Despite welcoming over 20 million annual tourists, Kamakura, a historic beachside city an hour by train from central Tokyo, has a surprisingly small number of hotel rooms. The mountain resort town of Hakone, also in Kanagawa Prefecture, has the same level of tourists but as many as 8,000 hotel rooms. Kamakura has just 980.
In January, a luxury hotel and restaurant opened in a historic, 164-year old kominka in the Nikaido neighborhood. Kamakura Cokon, pictured above, has just two guest suites where overnight rates range from 80,000 ~ 120,000 Yen (approx. US$740 ~ 1,100). Until recently, land zoning for this property prohibited hotel use. However, a relaxation to the short-term letting law in 2018 now allows registered hosts and operators to provide overnight accommodation for a maximum of 180 days per year. The hotel only operates on Fridays and weekends when demand is high, which allows them to stay under the 180-day limit. The hotel employs two concierges and has two chauffeurs on standby. The hotel operator is planning to open more accommodations of this style in Kamakura over the next two years.
The minpaku short-term accommodation law has led to a rise in the number of private accommodations in Kamakura, but new hotel construction remains rare.
With the exception of the station area, the majority of Kamakura is not zoned to allow hotels, limiting supply. In April 2020, Nihon Hotels will open Hotel Metropolitan Kamakura near Kamakura Station. The 138-room hotel will have guest rooms ranging from 20 ~ 45 sqm, with nightly rates to start from 17,400 Yen.
Kamakura’s relatively close proximity to Tokyo and Yokohama and its compact size make it ideal for day trips, potentially limiting the need for tourist accommodation.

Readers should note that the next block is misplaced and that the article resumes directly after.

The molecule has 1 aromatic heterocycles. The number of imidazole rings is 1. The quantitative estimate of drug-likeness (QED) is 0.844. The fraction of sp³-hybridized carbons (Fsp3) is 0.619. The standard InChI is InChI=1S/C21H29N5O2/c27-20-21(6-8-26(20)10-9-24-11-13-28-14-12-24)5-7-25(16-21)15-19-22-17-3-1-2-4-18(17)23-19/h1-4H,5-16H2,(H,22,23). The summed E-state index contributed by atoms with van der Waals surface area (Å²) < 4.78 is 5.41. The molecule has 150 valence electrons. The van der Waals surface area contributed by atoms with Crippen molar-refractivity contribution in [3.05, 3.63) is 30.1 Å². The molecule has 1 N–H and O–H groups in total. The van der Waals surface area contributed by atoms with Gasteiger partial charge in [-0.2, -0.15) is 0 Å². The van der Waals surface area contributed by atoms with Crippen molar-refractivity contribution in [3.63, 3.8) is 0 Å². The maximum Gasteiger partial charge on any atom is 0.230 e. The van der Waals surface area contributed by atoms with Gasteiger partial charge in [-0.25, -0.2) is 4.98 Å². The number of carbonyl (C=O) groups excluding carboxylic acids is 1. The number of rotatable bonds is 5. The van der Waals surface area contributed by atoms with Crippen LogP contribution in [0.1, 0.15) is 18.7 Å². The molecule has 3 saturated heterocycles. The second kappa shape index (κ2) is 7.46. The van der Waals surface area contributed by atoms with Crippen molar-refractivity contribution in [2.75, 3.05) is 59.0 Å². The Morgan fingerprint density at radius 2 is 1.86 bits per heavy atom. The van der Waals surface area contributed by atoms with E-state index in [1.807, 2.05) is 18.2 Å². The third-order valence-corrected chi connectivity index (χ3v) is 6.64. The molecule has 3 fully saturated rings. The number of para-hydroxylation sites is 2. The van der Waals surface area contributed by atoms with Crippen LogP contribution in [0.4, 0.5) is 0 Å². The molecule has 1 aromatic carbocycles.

Nara-based Nanto Bank has set up a 1.5 billion Yen (approx. US$14 million) fund that will restore historic kominkas and convert them into tourist accommodation. Nara Kominka Machitsukuri Partners will start operations next month. The first project is a soy sauce brewery founded in the Edo period. The former storehouse will be converted into overnight accommodation.
Nanto Bank established the fund along with Hyogo Prefecture-based NOTE, a company that specializes in the development and operation of historic hotel conversions, and SMFL Mirai Partners, a real estate development firm financed under Sumitomo Mitsui Finance and Leasing.
The soy sauce brewery was founded in 1689 and is the oldest soy brewer in Nara Prefecture. The business folded after WWII due to food shortages. However, the 18th generation owner recently re-started operations using traditional methods.
Restoration and conversion costs are estimated to be around 200 million Yen (approx. US$1.85 million). The seven-room hotel is scheduled to open in July 2020.
Last year, the bank tied up with NOTE to convert a 130-year old sake storehouse into the NIPPONIA Hotel Nara Naramachi. The eight-room hotel offers sake brewery tours, tastings, and fine dining. The bank is planning to open 20 ~ 30 similar projects throughout Nara Prefecture over the next five years.
Creating boutique hotels like these takes an enormous amount of patience, and close relationships with local communities and the owners of such historic buildings. The majority of funds tend to focus on short-term projects, limiting the number of players in this sector.
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Source: East Asia Forum
Author: John West, Sophia University
Japanese companies, especially those in the automobile and electronics sectors, played a strong role in the country’s exceptional rise from the ashes of World War II.